WILLIAM BLACK, AUTHOR, FORMER BANK REGULATOR: We passed a law because there was a very good regulator, Brooksley Born, that everybody should know about [but] probably doesn’t. She tried to do the right thing, to regulate one of these exotic derivatives which you were talking about—we call them CDS. And Summers, Ruben, and Phil Graham came together to say not only will we block this particular regulation; we will pass a law that says you can’t regulate. And it’s this type of derivative that is most involved in the AIG scandal. And AIG all by itself cost the same as the entire Savings and Loan debacle.


BLACK: Sure, it’s a cover-up.

MOYERS: That’s a serious charge.

BLACK: Of course.

MOYERS: Who’s covering up?

BLACK: Geithner is changing—is covering up, just like he did before. Geithner is publicly saying that it’s going to take 2 trillion—a trillion is 1,000 billion, right?—2 trillion taxpayer dollars to deal with this problem. But they’re allowing all the banks to report that they’re not only solvent but fully capitalized. Both statements can’t be true; it can’t be that they need $2 trillion because they have massive losses and that they’re fine. These are all people who have failed. Paulson failed. Geithner failed. They were all promoted because they failed, not because they had succeeded.

MOYERS: What do you mean?

BLACK: Well, Geithner was one of our nation’s top regulators during the entire subprime scandal that I just described. He took absolutely no effective action. He gave no warning. He did nothing in response to the FBI warning that there was an epidemic of fraud. All this pig-in-the-poke stuff happened under him. So, in his phrase about legacy assets, well, he’s a failed legacy regulator.


ESCOBAR: So President Lula of Brazil’s metaphor was, after all, more than correct. But nobody ever thought about the scale of it all, something like $1 quadrillion of derivatives—yes, a pyramid of 1,000 trillion dollars. So make no mistake: fear struck the US ruling elites, and this led to the US government and the Fed giving $10 trillion to big banks. No wonder George Soros, who knows one or two things about money, is now scared of zombie banks sucking the lifeblood out of the economy. This whole thing also led to a new, over half a trillion dollars-strong Pentagon budget, four percent higher than the last Pentagon budget under George W. Bush. And this also led to the new chapter of the Pentagon’s long war, the Af-Pak war.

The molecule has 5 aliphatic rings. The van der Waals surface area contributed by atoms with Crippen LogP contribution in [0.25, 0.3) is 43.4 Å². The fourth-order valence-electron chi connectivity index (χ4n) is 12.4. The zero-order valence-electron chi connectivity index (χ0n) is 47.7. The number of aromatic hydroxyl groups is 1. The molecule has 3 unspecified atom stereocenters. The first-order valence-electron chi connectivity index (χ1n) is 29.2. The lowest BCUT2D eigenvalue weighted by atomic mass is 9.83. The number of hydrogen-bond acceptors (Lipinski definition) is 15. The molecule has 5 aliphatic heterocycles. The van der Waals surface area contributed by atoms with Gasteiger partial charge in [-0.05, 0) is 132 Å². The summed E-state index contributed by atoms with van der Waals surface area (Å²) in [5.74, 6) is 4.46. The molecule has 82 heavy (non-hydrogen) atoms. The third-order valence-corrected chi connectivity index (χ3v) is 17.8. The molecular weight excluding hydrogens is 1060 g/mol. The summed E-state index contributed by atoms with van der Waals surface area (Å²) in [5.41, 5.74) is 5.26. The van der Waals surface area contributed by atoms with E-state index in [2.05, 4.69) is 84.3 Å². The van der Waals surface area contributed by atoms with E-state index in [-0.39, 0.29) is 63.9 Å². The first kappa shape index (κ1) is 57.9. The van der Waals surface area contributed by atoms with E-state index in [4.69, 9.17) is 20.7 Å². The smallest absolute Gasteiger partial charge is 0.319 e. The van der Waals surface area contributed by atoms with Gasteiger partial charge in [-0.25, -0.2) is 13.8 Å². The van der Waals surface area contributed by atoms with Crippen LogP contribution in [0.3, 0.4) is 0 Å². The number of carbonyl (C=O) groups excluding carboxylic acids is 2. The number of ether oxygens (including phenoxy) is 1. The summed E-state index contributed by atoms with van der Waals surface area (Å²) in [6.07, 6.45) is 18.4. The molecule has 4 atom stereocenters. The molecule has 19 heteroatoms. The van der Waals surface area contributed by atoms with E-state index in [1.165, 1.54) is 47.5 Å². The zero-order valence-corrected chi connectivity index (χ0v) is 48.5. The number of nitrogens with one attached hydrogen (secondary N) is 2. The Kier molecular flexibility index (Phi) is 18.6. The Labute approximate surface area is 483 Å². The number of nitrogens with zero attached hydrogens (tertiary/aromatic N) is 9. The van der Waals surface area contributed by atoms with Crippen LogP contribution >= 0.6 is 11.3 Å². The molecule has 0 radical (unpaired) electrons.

Courtesy: guardian.co.uk

BARACK OBAMA, US PRESIDENT: I also want to be clear that America’s relationship with the Muslim community, the Muslim world, cannot and will not just be based upon opposition to terrorism.

ESCOBAR: Excellent. But the fact remains: the Af-Pak war is a guaranteed stimulus package for the industrial-military complex. The rest of the world sees it all very differently. Beyond the G20, this is what developing countries are worried about. Number one, a tsunami of surplus dollars traveling the world in financial speculation overdrive. Number two, the fact that central banks have recycled these dollars to buy US Treasury bonds, and thus financed a huge US budget deficit, now 13 percent of the US GDP. And number three, the military character of the US deficits. The new world order can be glimpsed in developing countries. They are trying some other very, very serious options. Example: the petro-currency discussed at the recent meeting between the leaders of South America and the Arab League. The GEAD, that European thinks tank I mentioned, they call it the Khaleeji. It could be out in circulation by January 2010. In a new world order, it is visible in things like China lending in yuan to Argentina. That’s a swap deal. This means that China is lending some of its huge reserves in foreign currency directly to its trade partners. And what about some practical consequences of the new world order? Stay tuned for the second part of this report.


Please note that TRNN transcripts are typed from a recording of the program; The Real News Network cannot guarantee their complete accuracy.